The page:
Glutathione improves health and age-related diseases


Glutathione is a powerful antioxidant composed of cysteine, glycine and glutamate.

In the older people, the limited availability of glycine and cysteine may result in reduced glutathione synthesis, so glutathione deficiency is prevalent in this population.

The deficiency of glutathione in the older people may be a key factor in age-related degeneration due to oxidative stress and mitochondrial dysfunction.

In the meantime, a “practical and effective way” to reduce oxidative stress as you age may simply require boosting your glutathione levels.

Boosting glutathione can increase strength and boost brain power

Researchers at Baylor College of Medicine studied a combination supplement of glycine and n-acetylcysteine (NAC), two glutathione precursors known as GlyNAC that bind together.

They had previously shown mitochondrial dysfunction in glutathione-deficient young mice, and that supplementing GlyNAC in older mice not only improved glutathione deficiency, but also mitochondrial damage, oxidative stress, and insulin resistance.

Their previous studies in HIV patients 4 also found that supplementation with GlyNAC improved “deficiencies associated with premature aging” in this population.

This includes improvements in oxidative stress, mitochondrial dysfunction, inflammation, endothelial dysfunction, insulin resistance, genotoxicity, strength, and cognitive performance.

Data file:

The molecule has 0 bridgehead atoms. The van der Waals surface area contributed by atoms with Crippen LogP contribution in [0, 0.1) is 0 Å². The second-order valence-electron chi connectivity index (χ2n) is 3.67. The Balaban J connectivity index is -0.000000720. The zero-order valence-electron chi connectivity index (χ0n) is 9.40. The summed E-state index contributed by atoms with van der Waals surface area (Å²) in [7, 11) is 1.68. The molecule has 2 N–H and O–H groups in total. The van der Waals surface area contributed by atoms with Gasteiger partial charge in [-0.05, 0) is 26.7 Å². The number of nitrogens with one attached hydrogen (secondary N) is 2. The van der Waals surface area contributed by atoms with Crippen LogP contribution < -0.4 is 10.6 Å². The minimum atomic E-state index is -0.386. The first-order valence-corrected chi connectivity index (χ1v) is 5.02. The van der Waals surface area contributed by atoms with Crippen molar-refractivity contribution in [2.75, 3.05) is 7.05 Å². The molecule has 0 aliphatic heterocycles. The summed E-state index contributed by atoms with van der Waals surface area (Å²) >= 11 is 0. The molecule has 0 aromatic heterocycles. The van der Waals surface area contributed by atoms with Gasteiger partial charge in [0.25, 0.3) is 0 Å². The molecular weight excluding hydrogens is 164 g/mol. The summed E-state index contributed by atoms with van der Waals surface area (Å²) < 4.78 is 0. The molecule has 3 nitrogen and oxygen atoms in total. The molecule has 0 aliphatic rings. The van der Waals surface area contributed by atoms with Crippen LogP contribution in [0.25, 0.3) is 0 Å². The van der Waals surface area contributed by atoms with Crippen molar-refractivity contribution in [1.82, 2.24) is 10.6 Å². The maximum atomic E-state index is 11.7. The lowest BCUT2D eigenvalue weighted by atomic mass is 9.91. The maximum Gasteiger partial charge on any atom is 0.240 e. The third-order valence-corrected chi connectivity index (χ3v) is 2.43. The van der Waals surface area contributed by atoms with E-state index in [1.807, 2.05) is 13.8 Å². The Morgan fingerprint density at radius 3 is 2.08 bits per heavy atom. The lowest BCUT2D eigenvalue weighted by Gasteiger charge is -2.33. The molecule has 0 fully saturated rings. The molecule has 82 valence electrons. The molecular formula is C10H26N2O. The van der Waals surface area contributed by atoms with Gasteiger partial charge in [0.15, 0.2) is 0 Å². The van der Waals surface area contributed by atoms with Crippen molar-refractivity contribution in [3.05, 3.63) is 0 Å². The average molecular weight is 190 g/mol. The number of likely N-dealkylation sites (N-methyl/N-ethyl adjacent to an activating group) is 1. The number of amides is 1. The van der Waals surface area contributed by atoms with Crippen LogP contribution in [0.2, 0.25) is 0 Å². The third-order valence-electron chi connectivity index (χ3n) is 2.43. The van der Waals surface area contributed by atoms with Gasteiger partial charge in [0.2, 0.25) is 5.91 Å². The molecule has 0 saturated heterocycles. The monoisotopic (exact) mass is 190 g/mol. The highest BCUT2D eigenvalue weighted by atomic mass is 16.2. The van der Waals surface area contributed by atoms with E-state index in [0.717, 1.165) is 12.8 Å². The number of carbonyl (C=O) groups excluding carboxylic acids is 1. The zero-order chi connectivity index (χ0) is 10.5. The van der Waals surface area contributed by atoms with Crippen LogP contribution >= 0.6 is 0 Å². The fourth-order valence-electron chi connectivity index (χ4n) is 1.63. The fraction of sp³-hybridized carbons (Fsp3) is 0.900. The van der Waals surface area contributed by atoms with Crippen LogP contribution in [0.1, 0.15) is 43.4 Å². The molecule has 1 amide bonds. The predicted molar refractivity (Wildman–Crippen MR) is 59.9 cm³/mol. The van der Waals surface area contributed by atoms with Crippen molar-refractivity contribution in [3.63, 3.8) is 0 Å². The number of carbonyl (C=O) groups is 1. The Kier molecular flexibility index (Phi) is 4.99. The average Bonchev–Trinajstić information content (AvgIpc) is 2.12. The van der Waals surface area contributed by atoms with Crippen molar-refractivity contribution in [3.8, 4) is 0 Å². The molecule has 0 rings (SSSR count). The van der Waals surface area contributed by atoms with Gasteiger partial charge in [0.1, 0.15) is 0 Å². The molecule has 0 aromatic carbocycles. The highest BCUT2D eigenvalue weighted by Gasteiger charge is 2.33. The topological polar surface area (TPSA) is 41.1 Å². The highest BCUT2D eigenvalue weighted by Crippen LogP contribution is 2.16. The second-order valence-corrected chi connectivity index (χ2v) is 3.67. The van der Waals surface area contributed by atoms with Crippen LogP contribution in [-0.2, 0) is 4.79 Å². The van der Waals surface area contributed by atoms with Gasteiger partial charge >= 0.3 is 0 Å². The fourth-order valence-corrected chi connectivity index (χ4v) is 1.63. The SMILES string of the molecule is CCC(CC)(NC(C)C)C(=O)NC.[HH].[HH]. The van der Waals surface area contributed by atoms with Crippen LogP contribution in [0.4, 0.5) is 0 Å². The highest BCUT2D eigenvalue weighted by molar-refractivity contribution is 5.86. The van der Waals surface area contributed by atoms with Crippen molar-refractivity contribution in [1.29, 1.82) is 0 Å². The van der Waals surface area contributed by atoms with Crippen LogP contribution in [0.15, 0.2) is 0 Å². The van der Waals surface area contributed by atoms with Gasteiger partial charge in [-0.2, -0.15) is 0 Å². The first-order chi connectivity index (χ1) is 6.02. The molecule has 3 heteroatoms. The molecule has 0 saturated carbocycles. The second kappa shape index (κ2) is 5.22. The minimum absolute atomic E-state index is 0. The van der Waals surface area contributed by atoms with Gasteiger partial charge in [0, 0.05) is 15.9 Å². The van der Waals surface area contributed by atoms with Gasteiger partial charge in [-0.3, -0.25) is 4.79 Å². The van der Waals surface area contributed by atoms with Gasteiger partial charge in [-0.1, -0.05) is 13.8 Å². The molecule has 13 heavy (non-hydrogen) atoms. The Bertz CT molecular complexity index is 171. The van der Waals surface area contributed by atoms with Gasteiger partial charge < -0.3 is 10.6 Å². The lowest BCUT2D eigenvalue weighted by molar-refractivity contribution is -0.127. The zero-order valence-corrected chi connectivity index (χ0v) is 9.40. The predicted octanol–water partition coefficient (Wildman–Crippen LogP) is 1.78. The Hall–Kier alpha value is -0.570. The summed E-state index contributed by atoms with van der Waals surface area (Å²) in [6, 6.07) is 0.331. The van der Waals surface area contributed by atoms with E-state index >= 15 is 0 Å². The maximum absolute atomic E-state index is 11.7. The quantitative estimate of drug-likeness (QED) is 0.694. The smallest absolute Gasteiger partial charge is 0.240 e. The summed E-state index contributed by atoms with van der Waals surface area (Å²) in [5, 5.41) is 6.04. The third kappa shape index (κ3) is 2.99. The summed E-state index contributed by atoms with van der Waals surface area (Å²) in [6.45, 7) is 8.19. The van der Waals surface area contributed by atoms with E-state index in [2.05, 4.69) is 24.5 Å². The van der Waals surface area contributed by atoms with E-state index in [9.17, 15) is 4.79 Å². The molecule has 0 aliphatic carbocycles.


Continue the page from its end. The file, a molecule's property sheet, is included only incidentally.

A subsequent pilot trial in older adults found similar results, with Glynac supplementation for 24 weeks correcting glutathione deficiency and improving a variety of health, such as impaired mitochondrial function, inflammation, and more.

While the benefits declined after stopping GlyNAC supplementation for 12 weeks, the researchers concluded that “supplementation with Glynac in older adults may be a simple and feasible approach to health promotion that warrants further investigation.”

In the scientific community, there are 9 characteristics of aging that cause most age-related diseases. Notably, supplementation with GlyNAC improved four of these nine defects – mitochondrial dysfunction, inflammation, insulin resistance, and genomic damage.

According to the study’s authors, GlyNAC acts together to bring about beneficial change through a “three-fold action,” as follows:

Correcting glutathione deficiency, which leads to correcting oxidative stress and mitochondrial dysfunction

Glycine, an important methyl donor. “Methyl groups are abundant in DNA and are an important component of many cellular reactions,”

L-Glutathione Reduced

They pointed out. “Glycine is also important for normal brain function. So providing glycine can improve multiple deficiencies.”

NAC, as a cysteine donor. “Cysteine is critical in energy metabolism because it contributes sulfhydryl (SH) groups needed for energy production… Cysteine and its donated SH group also play key roles in multiple additional cellular responses and functions.”

“We call it the ‘power of three,'” explains study author Dr. Rajagopal Sekar, an endocrinologist and associate professor of medicine at Baylor College of Medicine,

“because we believe it takes the combined action of glycine, NAC, and glutathione to achieve this profound and widespread improvement.” He thinks it may also protect brain and muscle health.